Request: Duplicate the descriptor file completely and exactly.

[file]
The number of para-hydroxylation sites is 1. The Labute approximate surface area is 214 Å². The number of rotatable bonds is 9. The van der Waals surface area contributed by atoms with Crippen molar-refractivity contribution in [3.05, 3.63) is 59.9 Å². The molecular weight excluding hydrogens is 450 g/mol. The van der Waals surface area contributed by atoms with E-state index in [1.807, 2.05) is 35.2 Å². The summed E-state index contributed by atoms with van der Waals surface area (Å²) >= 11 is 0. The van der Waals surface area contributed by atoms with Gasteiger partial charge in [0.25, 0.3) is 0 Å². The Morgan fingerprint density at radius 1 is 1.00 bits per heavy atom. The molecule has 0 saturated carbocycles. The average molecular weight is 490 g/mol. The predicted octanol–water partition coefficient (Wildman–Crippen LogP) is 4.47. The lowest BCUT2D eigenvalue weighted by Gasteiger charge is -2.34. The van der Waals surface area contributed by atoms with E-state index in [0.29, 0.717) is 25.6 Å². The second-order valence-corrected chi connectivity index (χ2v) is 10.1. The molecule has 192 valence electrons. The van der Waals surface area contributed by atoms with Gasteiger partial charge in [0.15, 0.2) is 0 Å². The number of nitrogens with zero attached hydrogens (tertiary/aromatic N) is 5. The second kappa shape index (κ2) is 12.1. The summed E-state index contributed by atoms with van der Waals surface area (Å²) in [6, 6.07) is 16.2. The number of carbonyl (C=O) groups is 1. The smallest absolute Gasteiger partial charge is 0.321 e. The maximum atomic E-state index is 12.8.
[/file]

The number of para-hydroxylation sites is 1. The Labute approximate surface area is 214 Å². The number of rotatable bonds is 9. The van der Waals surface area contributed by atoms with Crippen molar-refractivity contribution in [3.05, 3.63) is 59.9 Å². The molecular weight excluding hydrogens is 450 g/mol. The van der Waals surface area contributed by atoms with E-state index in [1.807, 2.05) is 35.2 Å². The summed E-state index contributed by atoms with van der Waals surface area (Å²) >= 11 is 0. The van der Waals surface area contributed by atoms with Gasteiger partial charge in [0.25, 0.3) is 0 Å². The Morgan fingerprint density at radius 1 is 1.00 bits per heavy atom. The molecule has 0 saturated carbocycles. The average molecular weight is 490 g/mol. The predicted octanol–water partition coefficient (Wildman–Crippen LogP) is 4.47. The lowest BCUT2D eigenvalue weighted by Gasteiger charge is -2.34. The van der Waals surface area contributed by atoms with E-state index in [0.29, 0.717) is 25.6 Å². The second-order valence-corrected chi connectivity index (χ2v) is 10.1. The molecule has 192 valence electrons. The van der Waals surface area contributed by atoms with Gasteiger partial charge in [0.15, 0.2) is 0 Å². The number of nitrogens with zero attached hydrogens (tertiary/aromatic N) is 5. The second kappa shape index (κ2) is 12.1. The summed E-state index contributed by atoms with van der Waals surface area (Å²) in [6, 6.07) is 16.2. The number of carbonyl (C=O) groups is 1. The smallest absolute Gasteiger partial charge is 0.321 e. The maximum atomic E-state index is 12.8.